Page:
After giving up two goals in the first 18 minutes of the 2006 season, D.C. United's back line has buckled down in a big way, allowing just one goal in the subsequent 342 minutes since falling behind 2-0 to the New York Red Bulls in their opening match on April 2. Fullbacks Bobby Boswell, Facundo Erpen, Brandon Prideaux and John Wilson have all contributed to this impressive upturn, along with the rapidly improving play of goalkeeper Troy Perkins.
But as D.C.'s reshuffled defense rounds into form, five-year veteran Bryan Namoff finds himself working harder than ever just to stay in the hunt for his old starting spot. Namoff has been battling a left groin strain he sustained during preseason training, and the perplexing injury has resisted his recovery efforts so far.
"I've been to see just about anyone and everyone," said the Bradley University product. "I finally saw a nerve specialist, and they think it's related to the hernia surgery I had in late July of last year. Currently, they believe it's a nerve that's been impeded by some scar tissue."
Namoff is one of several United players to undergo sports hernia surgery in recent years, including Ryan Nelsen, Christian Gomez and Alecko Eskandarian. But the lingering scar tissue from Namoff's operation has impeded the intricate interplay between the groin and abdominal muscles, complicating his situation and threatening his hopes of returning to the first 11.
"It's causing a lot of pain and it's causing the muscles to tighten," he explained. "It's been a frustrating process, because originally we thought it was just a muscle problem. (But) that didn't have a chance to really heal by itself, and so now we've found out it's the nerve irritation."
After moving from midfield into defense early in his pro career, the 26-year-old became a constant presence in the back line during United's 2004 MLS Cup run, earning a reputation for fitness, durability and hard-nosed tackling-even as he grew more confident in venturing forward to aid his side's attack.
But this troublesome injury has hindered that development and might require further surgery, which could set him back another month. It's a prospect he's hoping to avoid "at all costs," but his only other alternative is to play through the pain and try to break up the scar tissue.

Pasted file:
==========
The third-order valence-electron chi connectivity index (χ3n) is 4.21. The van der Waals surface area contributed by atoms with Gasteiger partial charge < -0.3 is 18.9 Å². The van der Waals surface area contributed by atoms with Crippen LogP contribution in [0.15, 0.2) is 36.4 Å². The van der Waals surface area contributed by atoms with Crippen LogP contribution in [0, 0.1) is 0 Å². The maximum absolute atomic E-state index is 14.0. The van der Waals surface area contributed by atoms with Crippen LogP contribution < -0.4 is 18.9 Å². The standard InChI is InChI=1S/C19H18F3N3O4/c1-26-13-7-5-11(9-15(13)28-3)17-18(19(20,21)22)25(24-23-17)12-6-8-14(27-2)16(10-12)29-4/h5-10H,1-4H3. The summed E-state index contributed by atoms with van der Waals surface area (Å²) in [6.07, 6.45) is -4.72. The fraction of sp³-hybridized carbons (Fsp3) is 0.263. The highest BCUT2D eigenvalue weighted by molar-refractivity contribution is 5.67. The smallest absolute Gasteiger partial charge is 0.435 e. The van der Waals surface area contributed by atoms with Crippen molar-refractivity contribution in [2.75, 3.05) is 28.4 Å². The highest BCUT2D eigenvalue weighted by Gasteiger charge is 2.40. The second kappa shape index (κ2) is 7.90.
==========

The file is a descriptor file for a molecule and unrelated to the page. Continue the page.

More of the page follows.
"You've just got to see how your body reacts to it and how it feels," said Namoff. "So I've been trying to get back to a certain percentage, to see if I can play throughout the season, surgery being the last option. I've started to train (with the team), and my percentage has definitely increased each and every day. So it's kind of a waiting game, I guess."
United fans were encouraged to see Namoff make his first appearance of the year against New York last Saturday as a late-game substitute for Brandon Prideaux. But he's clearly got some rust to shake off, especially with a left groin that's still not trustworthy at match speed.
"The fitness has never really been a problem. I can get fit pretty quickly," he said. "I've been playing through (the injury), it just feels like it's very weak and could strain at any point in time. I don't know if it's playing tricks on my body, or if the muscle is actually really strong."
When he finally does fully recover, Namoff is confident that he can adjust to United's recent tactical adjustments, which he sees as a main factor in his teammates' strong performances thus far.
"Yeah, it's definitely an interesting way that we've changed up our formation this year, and it's to our benefit," he said. "We've played well. We still need to knock out a few of the kinks. It's early season, so there's going to be a few mistakes here and there, but we've notched some wins and we haven't lost at home, which is great."
Charles Boehm is a contributor to MLSnet.com. This story was not subject to the approval of Major League Soccer or its clubs.